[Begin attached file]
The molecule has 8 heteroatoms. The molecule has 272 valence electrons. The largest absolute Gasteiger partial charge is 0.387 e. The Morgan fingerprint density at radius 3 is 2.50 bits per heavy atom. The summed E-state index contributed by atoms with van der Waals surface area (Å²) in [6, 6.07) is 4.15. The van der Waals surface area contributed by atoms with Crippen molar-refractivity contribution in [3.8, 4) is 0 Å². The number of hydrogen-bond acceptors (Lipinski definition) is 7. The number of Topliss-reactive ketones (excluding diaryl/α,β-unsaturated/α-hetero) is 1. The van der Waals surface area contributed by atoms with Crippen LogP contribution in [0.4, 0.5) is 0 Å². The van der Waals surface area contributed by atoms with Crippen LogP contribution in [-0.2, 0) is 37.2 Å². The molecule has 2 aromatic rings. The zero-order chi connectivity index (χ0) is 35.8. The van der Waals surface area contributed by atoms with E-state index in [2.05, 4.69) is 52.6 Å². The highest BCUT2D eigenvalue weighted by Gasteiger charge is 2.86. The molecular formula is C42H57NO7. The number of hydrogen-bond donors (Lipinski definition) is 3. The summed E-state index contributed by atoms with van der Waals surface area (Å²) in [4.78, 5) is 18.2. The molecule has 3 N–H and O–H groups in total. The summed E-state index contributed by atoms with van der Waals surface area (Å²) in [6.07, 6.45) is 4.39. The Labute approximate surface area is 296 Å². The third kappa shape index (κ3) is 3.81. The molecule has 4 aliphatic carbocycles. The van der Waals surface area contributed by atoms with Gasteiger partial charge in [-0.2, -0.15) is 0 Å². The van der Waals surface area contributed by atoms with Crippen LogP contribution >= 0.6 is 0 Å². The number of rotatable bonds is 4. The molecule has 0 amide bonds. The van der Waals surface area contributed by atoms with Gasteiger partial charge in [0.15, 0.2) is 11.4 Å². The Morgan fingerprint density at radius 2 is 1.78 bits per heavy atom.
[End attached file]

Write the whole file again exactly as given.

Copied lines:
The molecule has 8 heteroatoms. The molecule has 272 valence electrons. The largest absolute Gasteiger partial charge is 0.387 e. The Morgan fingerprint density at radius 3 is 2.50 bits per heavy atom. The summed E-state index contributed by atoms with van der Waals surface area (Å²) in [6, 6.07) is 4.15. The van der Waals surface area contributed by atoms with Crippen molar-refractivity contribution in [3.8, 4) is 0 Å². The number of hydrogen-bond acceptors (Lipinski definition) is 7. The number of Topliss-reactive ketones (excluding diaryl/α,β-unsaturated/α-hetero) is 1. The van der Waals surface area contributed by atoms with Crippen LogP contribution in [0.4, 0.5) is 0 Å². The van der Waals surface area contributed by atoms with Crippen LogP contribution in [-0.2, 0) is 37.2 Å². The molecule has 2 aromatic rings. The zero-order chi connectivity index (χ0) is 35.8. The van der Waals surface area contributed by atoms with E-state index in [2.05, 4.69) is 52.6 Å². The highest BCUT2D eigenvalue weighted by Gasteiger charge is 2.86. The molecular formula is C42H57NO7. The number of hydrogen-bond donors (Lipinski definition) is 3. The summed E-state index contributed by atoms with van der Waals surface area (Å²) in [4.78, 5) is 18.2. The molecule has 3 N–H and O–H groups in total. The summed E-state index contributed by atoms with van der Waals surface area (Å²) in [6.07, 6.45) is 4.39. The Labute approximate surface area is 296 Å². The third kappa shape index (κ3) is 3.81. The molecule has 4 aliphatic carbocycles. The van der Waals surface area contributed by atoms with Gasteiger partial charge in [-0.2, -0.15) is 0 Å². The van der Waals surface area contributed by atoms with Crippen LogP contribution >= 0.6 is 0 Å². The number of rotatable bonds is 4. The molecule has 0 amide bonds. The van der Waals surface area contributed by atoms with Gasteiger partial charge in [0.15, 0.2) is 11.4 Å². The Morgan fingerprint density at radius 2 is 1.78 bits per heavy atom.